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The COVID-19 Weakest Links

Just as a chain is only as strong as its weakest link, so the failure of a single country to contain COVID-19 heightens the global risk. Countries with stronger health systems must now urgently assist their weaker counterparts, which in turn should readily accept any aid that helps them tackle this deadly global threat.

SINGAPORE – No health system in the world has the surge capacity to cope with an influx of tens of thousands of patients in a matter of weeks, as is the case with the COVID-19 pandemic. Add in the fact that about one in seven people diagnosed with the virus will require hospitalization, and that about one in 20 will need mechanical ventilation, and you have a recipe for systemic overload and breakdowns.

If developed countries with efficient health systems are struggling to mount an effective response to COVID-19, then what hope do far weaker systems have? After all, poorer countries generally lack the technology, training, and resources to find those infected with the virus, isolate them in suitable facilities to minimize onward transmission, and treat them adequately in order to minimize morbidity and mortality.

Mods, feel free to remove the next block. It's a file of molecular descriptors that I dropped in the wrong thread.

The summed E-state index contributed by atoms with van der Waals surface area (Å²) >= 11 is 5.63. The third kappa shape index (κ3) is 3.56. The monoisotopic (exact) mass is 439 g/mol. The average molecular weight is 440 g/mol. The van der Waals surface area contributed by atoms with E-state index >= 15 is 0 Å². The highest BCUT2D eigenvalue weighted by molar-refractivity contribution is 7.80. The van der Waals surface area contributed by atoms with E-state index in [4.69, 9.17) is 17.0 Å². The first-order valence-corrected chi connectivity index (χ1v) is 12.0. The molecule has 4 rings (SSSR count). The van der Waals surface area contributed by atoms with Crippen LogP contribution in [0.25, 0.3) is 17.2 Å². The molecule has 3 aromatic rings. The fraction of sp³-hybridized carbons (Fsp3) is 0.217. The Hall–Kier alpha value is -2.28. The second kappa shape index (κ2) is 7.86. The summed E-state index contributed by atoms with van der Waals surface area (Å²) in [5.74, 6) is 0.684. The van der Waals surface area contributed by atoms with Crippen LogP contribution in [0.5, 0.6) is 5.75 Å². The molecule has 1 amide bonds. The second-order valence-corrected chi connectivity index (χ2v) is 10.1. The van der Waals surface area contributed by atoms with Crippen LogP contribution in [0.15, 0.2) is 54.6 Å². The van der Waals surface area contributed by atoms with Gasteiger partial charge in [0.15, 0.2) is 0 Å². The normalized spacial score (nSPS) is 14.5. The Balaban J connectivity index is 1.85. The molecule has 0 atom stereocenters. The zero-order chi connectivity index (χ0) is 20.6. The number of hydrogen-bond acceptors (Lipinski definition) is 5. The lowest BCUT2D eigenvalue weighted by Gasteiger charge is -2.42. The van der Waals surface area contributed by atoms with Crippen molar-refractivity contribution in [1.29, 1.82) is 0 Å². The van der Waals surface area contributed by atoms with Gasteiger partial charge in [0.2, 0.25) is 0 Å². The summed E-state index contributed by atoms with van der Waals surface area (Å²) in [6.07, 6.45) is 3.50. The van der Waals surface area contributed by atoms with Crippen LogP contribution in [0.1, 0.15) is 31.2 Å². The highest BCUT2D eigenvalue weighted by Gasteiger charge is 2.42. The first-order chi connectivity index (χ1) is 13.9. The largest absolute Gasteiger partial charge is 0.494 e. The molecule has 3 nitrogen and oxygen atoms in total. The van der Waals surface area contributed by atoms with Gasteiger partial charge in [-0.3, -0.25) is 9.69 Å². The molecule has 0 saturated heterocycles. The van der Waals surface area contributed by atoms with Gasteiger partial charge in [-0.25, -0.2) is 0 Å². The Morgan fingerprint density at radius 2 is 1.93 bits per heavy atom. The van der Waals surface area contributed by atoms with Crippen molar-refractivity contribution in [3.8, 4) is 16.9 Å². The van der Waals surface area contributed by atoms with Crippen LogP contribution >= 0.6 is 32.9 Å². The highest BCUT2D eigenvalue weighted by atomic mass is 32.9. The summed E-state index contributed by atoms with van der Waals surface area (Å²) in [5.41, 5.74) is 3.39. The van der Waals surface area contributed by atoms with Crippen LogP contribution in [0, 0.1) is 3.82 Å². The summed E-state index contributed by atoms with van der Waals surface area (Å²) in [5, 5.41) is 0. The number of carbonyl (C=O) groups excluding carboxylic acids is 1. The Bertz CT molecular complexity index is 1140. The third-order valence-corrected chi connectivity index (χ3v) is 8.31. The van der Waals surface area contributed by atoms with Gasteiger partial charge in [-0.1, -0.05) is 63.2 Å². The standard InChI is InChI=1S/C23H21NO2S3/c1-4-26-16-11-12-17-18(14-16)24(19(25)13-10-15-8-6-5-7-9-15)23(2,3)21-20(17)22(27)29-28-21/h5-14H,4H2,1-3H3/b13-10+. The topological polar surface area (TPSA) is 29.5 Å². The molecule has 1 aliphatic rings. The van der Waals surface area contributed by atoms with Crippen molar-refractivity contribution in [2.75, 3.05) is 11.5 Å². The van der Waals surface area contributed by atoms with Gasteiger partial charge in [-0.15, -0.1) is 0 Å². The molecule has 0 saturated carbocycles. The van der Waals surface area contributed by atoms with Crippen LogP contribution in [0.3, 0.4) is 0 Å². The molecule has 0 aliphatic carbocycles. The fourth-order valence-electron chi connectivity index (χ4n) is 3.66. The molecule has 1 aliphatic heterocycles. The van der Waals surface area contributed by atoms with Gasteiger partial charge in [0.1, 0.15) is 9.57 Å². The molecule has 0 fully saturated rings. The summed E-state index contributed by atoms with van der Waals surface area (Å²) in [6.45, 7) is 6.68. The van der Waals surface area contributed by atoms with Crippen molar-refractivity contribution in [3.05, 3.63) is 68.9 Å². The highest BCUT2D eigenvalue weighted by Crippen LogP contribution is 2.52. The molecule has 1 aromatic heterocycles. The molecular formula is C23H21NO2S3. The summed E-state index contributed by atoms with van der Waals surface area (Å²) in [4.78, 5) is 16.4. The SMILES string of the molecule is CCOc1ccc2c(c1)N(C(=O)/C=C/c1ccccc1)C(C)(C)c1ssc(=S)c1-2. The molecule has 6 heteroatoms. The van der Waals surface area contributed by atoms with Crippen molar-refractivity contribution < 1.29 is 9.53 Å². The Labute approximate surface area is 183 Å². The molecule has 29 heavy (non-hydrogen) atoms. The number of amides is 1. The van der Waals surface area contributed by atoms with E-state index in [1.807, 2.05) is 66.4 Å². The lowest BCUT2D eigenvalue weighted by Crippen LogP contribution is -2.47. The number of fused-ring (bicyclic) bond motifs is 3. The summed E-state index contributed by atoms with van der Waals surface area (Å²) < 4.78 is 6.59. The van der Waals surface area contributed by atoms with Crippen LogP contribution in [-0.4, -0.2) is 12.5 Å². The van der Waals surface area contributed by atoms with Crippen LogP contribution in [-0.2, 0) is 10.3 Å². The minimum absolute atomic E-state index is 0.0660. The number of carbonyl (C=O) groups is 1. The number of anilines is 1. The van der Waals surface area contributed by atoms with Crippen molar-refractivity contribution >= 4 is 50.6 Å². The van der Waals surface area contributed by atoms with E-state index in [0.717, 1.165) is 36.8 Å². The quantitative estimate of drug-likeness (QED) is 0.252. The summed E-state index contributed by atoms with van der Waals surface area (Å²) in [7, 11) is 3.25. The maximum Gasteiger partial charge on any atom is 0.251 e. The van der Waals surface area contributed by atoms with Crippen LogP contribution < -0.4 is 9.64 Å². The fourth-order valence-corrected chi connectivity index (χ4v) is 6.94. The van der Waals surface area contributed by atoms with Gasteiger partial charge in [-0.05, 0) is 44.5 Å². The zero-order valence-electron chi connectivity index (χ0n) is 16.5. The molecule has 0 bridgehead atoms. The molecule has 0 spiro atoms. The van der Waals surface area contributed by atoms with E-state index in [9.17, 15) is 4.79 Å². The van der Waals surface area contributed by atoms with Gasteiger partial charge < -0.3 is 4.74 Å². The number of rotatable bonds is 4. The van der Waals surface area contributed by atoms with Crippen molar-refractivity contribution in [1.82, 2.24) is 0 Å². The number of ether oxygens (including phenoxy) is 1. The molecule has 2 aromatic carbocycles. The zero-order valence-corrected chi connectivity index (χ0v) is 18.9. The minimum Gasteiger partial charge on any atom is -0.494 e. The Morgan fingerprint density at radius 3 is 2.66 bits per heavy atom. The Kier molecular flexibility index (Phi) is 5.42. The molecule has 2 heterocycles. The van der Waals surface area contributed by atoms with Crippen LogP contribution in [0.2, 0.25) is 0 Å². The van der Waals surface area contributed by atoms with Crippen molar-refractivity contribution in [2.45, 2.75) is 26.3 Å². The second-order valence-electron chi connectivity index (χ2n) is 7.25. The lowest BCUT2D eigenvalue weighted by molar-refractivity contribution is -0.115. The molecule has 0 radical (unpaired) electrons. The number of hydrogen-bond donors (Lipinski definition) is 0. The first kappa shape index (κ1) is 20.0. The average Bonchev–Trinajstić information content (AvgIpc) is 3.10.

These countries also tend to be weaker in standard epidemiological responses such as contact tracing, as well as in procuring and ascertaining a steady supply of personal protective equipment (PPE) for frontline health-care workers. True, more authoritarian regimes (which a number of poor countries undoubtedly are) may be able to impose more stringent forms of mandatory social distancing. But they may be less able to mitigate the negative consequences of such measures, especially for socioeconomically disadvantaged groups.

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